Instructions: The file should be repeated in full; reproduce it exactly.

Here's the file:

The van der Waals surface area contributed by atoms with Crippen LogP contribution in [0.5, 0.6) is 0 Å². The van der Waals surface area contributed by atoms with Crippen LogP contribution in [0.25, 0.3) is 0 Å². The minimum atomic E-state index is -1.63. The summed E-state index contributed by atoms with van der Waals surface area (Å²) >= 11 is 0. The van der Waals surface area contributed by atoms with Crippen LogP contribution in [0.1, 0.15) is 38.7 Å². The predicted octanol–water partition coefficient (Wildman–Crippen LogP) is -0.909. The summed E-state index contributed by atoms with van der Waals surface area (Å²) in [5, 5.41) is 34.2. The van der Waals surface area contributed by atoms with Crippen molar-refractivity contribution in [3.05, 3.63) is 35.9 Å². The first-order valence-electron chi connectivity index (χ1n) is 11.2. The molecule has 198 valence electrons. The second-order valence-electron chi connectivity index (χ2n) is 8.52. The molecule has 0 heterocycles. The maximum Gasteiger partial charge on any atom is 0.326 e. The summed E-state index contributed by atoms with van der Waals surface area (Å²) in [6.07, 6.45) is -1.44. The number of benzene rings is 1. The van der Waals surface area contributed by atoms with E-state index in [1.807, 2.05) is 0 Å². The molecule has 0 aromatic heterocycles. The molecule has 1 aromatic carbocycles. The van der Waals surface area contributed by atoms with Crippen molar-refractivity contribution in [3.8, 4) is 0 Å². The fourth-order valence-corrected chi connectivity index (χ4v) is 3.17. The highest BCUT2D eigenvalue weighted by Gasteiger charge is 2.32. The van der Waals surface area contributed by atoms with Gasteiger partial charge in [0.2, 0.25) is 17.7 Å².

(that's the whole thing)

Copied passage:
The van der Waals surface area contributed by atoms with Crippen LogP contribution in [0.5, 0.6) is 0 Å². The van der Waals surface area contributed by atoms with Crippen LogP contribution in [0.25, 0.3) is 0 Å². The minimum atomic E-state index is -1.63. The summed E-state index contributed by atoms with van der Waals surface area (Å²) >= 11 is 0. The van der Waals surface area contributed by atoms with Crippen LogP contribution in [0.1, 0.15) is 38.7 Å². The predicted octanol–water partition coefficient (Wildman–Crippen LogP) is -0.909. The summed E-state index contributed by atoms with van der Waals surface area (Å²) in [5, 5.41) is 34.2. The van der Waals surface area contributed by atoms with Crippen molar-refractivity contribution in [3.05, 3.63) is 35.9 Å². The first-order valence-electron chi connectivity index (χ1n) is 11.2. The molecule has 198 valence electrons. The second-order valence-electron chi connectivity index (χ2n) is 8.52. The molecule has 0 heterocycles. The maximum Gasteiger partial charge on any atom is 0.326 e. The summed E-state index contributed by atoms with van der Waals surface area (Å²) in [6.07, 6.45) is -1.44. The number of benzene rings is 1. The van der Waals surface area contributed by atoms with E-state index in [1.807, 2.05) is 0 Å². The molecule has 0 aromatic heterocycles. The molecule has 1 aromatic carbocycles. The van der Waals surface area contributed by atoms with Crippen molar-refractivity contribution in [3.8, 4) is 0 Å². The fourth-order valence-corrected chi connectivity index (χ4v) is 3.17. The highest BCUT2D eigenvalue weighted by Gasteiger charge is 2.32. The van der Waals surface area contributed by atoms with Gasteiger partial charge in [0.2, 0.25) is 17.7 Å².